Prof Barrie Wilkinson
Natural products produced by bacteria and fungi represent a major source of antibiotic and anticancer pharmaceuticals for the treatment of life threatening disease. They are important as immunosuppressant agents after transplant surgery, as drugs for the treatment of parasitic diseases, and as environmentally benign insecticides for use in crop protection.
The research in our group is focussed on identifying the pathways that bacteria use for the biosynthesis of these compounds and understanding the unusual biochemical mechanisms involved in their assembly. We have particular interest in natural products with utility for the treatment of drug resistant bacteria, fungi and viruses which represent immediate and alarming public health threats.
We aim to better understand and then mimic how nature evolves the genes responsible for the amazing diversity of structures observed in natural product chemical space. In so doing we aspire to develop new methods and tools in order to improve access to valuable yet difficult to produce natural products, and to bioengineer new derivatives with improved activity, selectivity and biophysical properties for application as pharmaceuticals and crop protection agents.
Additionally, we are investigating the molecular targets of antibacterial natural products and the mechanisms by which they exert their biological activity.
ContactTel: 01603 450991
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The Conserved Actinobacterial Two-Component System MtrAB Coordinates Chloramphenicol Production with Sporulation in Streptomyces venezuelae NRRL B-65442.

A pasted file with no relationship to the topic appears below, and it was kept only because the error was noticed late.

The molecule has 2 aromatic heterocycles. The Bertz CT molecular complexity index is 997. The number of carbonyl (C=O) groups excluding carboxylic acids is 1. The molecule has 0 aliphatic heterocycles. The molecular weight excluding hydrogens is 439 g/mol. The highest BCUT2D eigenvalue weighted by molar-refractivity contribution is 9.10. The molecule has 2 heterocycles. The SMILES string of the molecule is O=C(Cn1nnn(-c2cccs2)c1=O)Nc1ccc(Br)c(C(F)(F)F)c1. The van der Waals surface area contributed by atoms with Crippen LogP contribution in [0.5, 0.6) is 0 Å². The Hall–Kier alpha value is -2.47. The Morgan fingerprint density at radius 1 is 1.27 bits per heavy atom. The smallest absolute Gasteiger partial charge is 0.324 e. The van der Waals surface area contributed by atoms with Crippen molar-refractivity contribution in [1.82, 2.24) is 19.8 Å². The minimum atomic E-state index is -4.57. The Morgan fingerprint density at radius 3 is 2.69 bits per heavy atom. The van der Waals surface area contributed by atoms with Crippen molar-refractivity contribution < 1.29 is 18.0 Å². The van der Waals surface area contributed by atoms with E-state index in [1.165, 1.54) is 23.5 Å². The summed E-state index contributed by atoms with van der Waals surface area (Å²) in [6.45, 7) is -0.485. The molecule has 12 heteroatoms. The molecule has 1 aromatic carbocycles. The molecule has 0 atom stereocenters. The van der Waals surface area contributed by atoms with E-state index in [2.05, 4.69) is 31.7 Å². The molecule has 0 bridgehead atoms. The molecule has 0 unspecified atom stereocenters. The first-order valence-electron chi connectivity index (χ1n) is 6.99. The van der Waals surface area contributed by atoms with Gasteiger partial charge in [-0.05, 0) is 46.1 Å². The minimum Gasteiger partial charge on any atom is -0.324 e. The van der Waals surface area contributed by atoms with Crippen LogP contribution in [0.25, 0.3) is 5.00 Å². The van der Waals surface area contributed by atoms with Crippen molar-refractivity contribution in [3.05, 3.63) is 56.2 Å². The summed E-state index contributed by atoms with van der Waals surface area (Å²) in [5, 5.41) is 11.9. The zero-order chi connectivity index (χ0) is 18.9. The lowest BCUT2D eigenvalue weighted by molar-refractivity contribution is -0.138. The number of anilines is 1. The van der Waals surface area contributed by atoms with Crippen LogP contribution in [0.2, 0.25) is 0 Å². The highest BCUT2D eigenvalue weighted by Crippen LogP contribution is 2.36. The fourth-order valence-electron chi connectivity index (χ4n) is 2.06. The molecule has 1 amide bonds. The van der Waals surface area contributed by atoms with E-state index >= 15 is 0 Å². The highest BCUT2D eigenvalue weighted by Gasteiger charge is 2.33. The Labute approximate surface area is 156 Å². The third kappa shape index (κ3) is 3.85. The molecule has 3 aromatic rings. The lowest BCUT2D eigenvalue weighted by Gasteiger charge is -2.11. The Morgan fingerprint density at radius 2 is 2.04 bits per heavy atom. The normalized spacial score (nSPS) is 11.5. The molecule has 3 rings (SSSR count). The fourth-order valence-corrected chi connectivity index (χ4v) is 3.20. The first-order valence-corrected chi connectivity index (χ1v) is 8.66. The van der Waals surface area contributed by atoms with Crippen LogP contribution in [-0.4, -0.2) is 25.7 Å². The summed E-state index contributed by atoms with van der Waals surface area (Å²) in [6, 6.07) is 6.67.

Frontiers in microbiology 8 p1145
Publisher’s version: 10.3389/fmicb.2017.01145
An L-threonine transaldolase is required for L-threo-ß-hydroxy-a-amino acid assembly during obafluorin biosynthesis.
Nature communications 8 p15935
Publisher’s version: 10.1038/ncomms15935
Formicamycins, antibacterial polyketides produced by Streptomyces formicae isolated from African Tetraponera plant-ants
Chemical Science 8 p3218-3227
Publisher’s version: 10.1039/c6sc04265a
Genome Analysis of Two Pseudonocardia Phylotypes Associated with Acromyrmex Leafcutter Ants Reveals Their Biosynthetic Potential.
Frontiers in microbiology 7 p2073
Publisher’s version: 10.3389/fmicb.2016.02073
Cell Chemical Biology 23 p1091-7
Publisher’s version: 10.1016/j.chembiol.2016.07.018
- Dr Silke Alt Research Associate
- Dr Siobhan Dorai-Raj Research Fellow
- Dr Juan-Pablo Gomez-Escribano Postdoctoral Scientist
- Dr Daniel Heine Postdoctoral Scientist
- Dr Zhiwei Qin Postdoctoral Scientist
- Dr David Widdick Postdoctoral Scientist
- Thomas Booth Postgraduate Student
- Thomas Scott Postgraduate Student
- Eleni Vikeli Postgraduate Student
For media enquiries, please contact the JIC communications team 01603 450962, firstname.lastname@example.org